Investors have …read more

Source: FULL ARTICLE at DailyFinance

This Buffett Rule Uncovers the Best-Performing Stock of the Last Half-Century

By Austin Smith and Jeremy Phillips, The Motley Fool

Filed under:

Jeremy Phillips asks Austin Smith to outline Smith’s “Warren Buffett Roadmap.” Smith begins by saying that he’ll only invest in companies for which the window of buying opportunity is short. This strategy forces him to buy companies that he’ll be happy holding for the long run. These tend to be companies with pricing power.

Above all, Smith says that brands matter. They allow companies to pass on price increases in good times and bad. Companies such as Coca-Cola , Philip Morris , and Unilever have this ability.

If you follow this rule, you’ll identify the best-performing stock of the last 50 years. The company? Altria , which boasts a chart that’s basically linear. Altria’s products haven’t changed much, but their brands have remained solid. Needless to say, the company has phenomenal pricing power.

Are you looking for the next Altria? Do you have the patience to hold a stock for 50 years?

If you’re looking for some long-term investing ideas, you’re invited to check out The Motley Fool’s brand-new special report, “The 3 Dow Stocks Dividend Investors Need.” It’s absolutely free, so simply click here now and get your copy today.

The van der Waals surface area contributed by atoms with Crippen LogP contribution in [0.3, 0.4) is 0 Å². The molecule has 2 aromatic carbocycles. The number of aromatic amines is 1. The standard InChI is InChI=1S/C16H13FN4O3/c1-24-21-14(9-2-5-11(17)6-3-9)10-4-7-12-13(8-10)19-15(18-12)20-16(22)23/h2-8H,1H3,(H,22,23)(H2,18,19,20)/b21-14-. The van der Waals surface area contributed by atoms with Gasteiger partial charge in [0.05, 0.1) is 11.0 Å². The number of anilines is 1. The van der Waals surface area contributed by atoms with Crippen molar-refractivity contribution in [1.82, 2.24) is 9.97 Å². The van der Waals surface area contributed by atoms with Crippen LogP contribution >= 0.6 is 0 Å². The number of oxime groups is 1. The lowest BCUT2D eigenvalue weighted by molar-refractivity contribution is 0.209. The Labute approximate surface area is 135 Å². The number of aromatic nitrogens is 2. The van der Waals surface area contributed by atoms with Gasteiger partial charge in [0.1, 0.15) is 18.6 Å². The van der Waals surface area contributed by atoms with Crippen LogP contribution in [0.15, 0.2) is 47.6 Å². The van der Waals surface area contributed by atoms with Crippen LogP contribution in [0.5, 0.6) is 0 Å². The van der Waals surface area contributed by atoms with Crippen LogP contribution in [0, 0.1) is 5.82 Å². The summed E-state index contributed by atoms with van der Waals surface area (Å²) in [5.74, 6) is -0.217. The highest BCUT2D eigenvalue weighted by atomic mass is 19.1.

The article This Buffett Rule Uncovers the Best-Performing Stock of the Last Half-Century originally appeared on Fool.com.


Austin Smith owns shares of Unilever, Coca-Cola, and Philip Morris International. Jeremy Phillips has no position in any stocks mentioned. The Motley Fool recommends Coca-Cola and Unilever. The Motley Fool owns shares of Philip Morris International. Try any of our Foolish newsletter services free for 30 days. We Fools may not all hold the same opinions, but we all believe that considering a diverse range of insights makes us better investors. The Motley Fool has a disclosure policy.

Copyright © 1995 – 2013 The Motley Fool, LLC. All rights reserved. The Motley Fool has a disclosure policy.

(function(c,a){window.mixpanel=a;var b,d,h,e;b=c.createElement(“script”);
b.type=”text/javascript”;b.async=!0;b.src=(“https:”===c.location.protocol?”https:”:”http:”)+
‘//cdn.mxpnl.com/libs/mixpanel-2.2.min.js’;d=c.getElementsByTagName(“script”)[0];